Food Allergy and Probiotics in Childhood


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Abstract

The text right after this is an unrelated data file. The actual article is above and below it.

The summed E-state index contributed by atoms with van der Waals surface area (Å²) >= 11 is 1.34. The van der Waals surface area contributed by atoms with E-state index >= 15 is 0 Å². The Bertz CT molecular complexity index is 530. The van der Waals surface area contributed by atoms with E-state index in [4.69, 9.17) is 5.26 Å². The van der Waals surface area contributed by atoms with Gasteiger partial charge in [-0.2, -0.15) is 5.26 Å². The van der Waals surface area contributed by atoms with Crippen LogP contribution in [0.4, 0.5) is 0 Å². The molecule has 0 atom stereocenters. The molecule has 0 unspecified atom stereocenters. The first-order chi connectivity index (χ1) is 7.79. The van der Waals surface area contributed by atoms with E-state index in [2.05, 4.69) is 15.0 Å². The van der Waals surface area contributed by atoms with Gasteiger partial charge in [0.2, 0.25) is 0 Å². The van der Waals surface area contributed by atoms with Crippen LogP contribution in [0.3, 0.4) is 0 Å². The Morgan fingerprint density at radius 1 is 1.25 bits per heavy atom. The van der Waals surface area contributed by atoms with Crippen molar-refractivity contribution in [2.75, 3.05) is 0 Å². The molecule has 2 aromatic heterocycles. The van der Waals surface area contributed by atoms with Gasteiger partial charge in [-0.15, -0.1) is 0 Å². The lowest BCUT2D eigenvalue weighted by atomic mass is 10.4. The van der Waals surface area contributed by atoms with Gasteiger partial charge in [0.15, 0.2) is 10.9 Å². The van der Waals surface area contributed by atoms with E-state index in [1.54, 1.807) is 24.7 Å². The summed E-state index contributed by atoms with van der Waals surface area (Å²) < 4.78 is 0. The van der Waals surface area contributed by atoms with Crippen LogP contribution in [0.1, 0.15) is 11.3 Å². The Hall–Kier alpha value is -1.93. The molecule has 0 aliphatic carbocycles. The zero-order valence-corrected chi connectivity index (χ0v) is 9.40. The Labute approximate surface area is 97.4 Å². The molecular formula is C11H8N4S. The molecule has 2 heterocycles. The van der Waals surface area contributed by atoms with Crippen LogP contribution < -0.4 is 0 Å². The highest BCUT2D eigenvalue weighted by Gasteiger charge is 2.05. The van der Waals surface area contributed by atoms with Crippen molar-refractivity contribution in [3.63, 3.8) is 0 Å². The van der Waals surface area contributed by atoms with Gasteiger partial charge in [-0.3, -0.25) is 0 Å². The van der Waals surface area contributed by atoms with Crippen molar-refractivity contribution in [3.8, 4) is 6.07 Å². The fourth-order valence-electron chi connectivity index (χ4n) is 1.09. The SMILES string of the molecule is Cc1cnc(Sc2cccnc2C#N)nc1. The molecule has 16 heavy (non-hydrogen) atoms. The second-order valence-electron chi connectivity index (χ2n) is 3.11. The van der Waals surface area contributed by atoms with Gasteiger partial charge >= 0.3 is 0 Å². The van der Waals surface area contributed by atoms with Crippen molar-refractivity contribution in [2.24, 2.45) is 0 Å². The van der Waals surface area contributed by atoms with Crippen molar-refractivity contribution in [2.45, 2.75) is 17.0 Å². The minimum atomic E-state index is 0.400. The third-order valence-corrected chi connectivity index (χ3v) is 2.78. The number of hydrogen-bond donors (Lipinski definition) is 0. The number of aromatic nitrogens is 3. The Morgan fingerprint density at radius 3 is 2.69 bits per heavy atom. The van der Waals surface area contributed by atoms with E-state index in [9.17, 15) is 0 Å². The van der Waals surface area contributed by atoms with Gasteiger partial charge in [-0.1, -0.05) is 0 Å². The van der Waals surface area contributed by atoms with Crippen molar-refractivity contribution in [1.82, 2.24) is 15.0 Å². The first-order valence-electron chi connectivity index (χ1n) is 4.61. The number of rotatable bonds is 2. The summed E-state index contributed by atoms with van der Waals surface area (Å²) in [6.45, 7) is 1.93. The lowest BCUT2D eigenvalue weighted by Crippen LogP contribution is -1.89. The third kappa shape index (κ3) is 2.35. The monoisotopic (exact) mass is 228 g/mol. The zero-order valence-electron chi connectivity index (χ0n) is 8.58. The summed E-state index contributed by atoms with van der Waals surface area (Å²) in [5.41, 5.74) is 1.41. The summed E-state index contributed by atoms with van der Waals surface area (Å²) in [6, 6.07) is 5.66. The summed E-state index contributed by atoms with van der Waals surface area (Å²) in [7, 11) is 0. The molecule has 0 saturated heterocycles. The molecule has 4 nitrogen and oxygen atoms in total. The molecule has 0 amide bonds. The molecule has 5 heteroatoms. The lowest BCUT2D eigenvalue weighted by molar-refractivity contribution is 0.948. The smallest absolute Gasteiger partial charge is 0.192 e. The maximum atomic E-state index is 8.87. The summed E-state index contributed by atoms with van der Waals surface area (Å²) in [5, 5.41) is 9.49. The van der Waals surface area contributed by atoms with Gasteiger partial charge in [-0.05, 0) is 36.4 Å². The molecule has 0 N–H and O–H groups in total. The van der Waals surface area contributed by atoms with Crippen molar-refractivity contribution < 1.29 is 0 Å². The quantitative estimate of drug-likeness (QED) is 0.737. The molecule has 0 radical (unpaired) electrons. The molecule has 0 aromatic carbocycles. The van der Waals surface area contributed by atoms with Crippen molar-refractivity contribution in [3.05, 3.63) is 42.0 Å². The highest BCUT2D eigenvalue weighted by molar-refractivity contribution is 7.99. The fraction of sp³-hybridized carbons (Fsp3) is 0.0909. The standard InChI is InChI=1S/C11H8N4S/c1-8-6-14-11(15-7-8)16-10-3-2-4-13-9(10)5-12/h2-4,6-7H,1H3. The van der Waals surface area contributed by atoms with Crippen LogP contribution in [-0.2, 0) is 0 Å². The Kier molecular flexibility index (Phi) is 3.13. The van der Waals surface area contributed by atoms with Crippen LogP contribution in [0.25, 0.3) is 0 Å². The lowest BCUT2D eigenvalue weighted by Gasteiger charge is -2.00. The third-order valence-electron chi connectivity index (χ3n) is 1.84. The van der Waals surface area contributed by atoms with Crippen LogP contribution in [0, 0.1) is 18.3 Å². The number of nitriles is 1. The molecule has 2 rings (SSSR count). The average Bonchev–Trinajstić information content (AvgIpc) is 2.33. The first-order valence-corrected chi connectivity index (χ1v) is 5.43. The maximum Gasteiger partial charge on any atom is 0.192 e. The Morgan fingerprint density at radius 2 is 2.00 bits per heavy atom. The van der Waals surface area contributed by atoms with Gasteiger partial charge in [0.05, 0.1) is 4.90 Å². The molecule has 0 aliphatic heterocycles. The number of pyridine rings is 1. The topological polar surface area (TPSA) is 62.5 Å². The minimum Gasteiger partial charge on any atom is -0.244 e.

Food allergy is a frequent problem in childhood and its prevalence is increasing. In most cases food allergy is an IgE-mediated hypersensitivity response that cause skin reactions as urticaria. Subacute or chronic disorders have generally a not IgE mediated mechanism. Milk is the most common food allergen in USA and UK followed by egg, peanut and walnuts. Sensitization to milk or egg in infancy is associated with an increased risk to develop house dust mite sensitization and asthma later in childhood. Commensal gut flora play a role in induction of oral tolerance and the importance of the intestinal microbiota in the development of food allergy is essential in early ages, when the mucosal barrier and immune system are still immature. Probiotics interact with the mucosal immune system by the same pathways as commensal bacteria. Recent study show that probiotic bacteria induced in vivo increased plasma levels IL-10 and total IgA in children with allergic predisposition. Many clinical studies reporting significant benefits by probiotics supplementation in food allergy prevention and management but not everyone agree on their effectiveness. These differences are probably related to differences in selected populations and in probiotic strains used.

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